First of all, base rooms are bigger, and there are different tiers of suites. Upgrades to a junior suite should be easy for elite members. Interiors may have some local touches, such as the marine-themed pictures at the Marriott Halifax Harbourfront.

Marine-inspired interiors are a common theme at Marriott Halifax Harbourfront

Bathrooms in base rooms are usually shower-only. Suites may have a bathtub or a whirlpool. Most of the time, toiletries come individually packaged most of the time, although there seems to be a trend toward refillable bathroom amenities to reduce waste.

A significant upgrade is the presence of slippers and bathrobes. While they’re sometimes not provided in the room, the staff will bring them up if requested.

Speaking of bringing stuff up, mid-tier properties usually have restaurants and room service. Both are overpriced, but they are lifesavers for late-night meals when there are no better options, such as during overnight transits or late arrivals.

With no restaurants in sight, I opted for a portion of pasta at Hilton CDG Airport

Buffet breakfasts are equally overpriced but are usually very good, especially as elite members get them for free. Some properties offer à la carte options as well.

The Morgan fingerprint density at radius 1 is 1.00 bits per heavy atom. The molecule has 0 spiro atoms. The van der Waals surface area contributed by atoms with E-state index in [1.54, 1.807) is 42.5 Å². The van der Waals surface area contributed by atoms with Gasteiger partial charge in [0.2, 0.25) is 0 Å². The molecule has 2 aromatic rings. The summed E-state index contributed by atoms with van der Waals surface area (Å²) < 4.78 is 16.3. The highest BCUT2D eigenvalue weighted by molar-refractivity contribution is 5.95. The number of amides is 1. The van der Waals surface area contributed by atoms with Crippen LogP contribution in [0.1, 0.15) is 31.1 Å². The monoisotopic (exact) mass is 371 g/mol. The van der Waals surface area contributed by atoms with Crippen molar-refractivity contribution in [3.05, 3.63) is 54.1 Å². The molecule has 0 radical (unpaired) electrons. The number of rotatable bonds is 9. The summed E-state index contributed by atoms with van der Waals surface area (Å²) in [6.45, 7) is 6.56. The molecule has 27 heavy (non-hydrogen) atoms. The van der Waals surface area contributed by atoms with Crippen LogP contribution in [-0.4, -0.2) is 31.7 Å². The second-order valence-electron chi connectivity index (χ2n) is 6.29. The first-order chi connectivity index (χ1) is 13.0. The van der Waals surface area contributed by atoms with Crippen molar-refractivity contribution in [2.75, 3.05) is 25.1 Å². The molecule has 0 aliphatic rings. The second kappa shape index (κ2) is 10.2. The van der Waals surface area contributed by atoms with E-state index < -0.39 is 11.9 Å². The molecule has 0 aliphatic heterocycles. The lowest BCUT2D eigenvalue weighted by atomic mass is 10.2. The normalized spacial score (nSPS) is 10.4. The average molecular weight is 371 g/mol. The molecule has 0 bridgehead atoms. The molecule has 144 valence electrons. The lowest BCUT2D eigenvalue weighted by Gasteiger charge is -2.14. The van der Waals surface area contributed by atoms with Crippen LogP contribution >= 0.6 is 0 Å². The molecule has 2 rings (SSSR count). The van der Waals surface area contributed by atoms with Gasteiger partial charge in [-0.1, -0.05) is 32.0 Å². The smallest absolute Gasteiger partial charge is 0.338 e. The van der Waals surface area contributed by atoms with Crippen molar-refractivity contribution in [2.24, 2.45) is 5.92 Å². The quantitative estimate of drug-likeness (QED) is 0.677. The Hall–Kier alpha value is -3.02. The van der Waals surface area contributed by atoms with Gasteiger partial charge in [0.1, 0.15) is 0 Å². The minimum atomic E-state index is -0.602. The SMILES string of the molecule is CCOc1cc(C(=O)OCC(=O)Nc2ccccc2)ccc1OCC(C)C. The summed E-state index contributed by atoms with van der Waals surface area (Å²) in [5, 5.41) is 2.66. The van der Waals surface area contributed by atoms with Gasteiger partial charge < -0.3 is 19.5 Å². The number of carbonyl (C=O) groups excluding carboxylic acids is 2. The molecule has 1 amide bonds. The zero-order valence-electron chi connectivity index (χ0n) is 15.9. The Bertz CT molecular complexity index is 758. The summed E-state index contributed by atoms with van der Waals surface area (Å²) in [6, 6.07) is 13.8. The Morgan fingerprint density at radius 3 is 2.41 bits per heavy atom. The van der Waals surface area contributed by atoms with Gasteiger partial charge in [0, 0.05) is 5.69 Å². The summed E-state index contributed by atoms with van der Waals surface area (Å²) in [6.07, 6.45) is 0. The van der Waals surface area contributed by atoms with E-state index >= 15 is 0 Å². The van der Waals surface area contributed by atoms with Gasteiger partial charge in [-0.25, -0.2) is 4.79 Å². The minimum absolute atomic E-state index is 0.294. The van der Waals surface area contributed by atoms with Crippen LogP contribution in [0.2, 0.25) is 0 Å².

As for on-site amenities, gyms are better equipped, pools are more common, and there are usually on-demand laundry and pressing. Taking care of your clothing at hotels is obscenely expensive, but it does help to have it handy.

Fitness centre, Medellin Marriott Hotel

Service is usually run-of-the-mill, but professional and helpful.

I would choose a mid-tier property over an entry-level one if I estimated a high chance of getting a suite upgrade. A suite would translate into a large living space and a better-equipped bathroom. If I plan to have breakfast on-site, that tips the scale even more.

I usually don’t care much about on-site amenities, but if I do, those will be a dealbreaker regardless of cost. For example, I wouldn’t want to be stuck without food at an airport Courtyard, with nowhere to wash and press my suit for an important event the following day.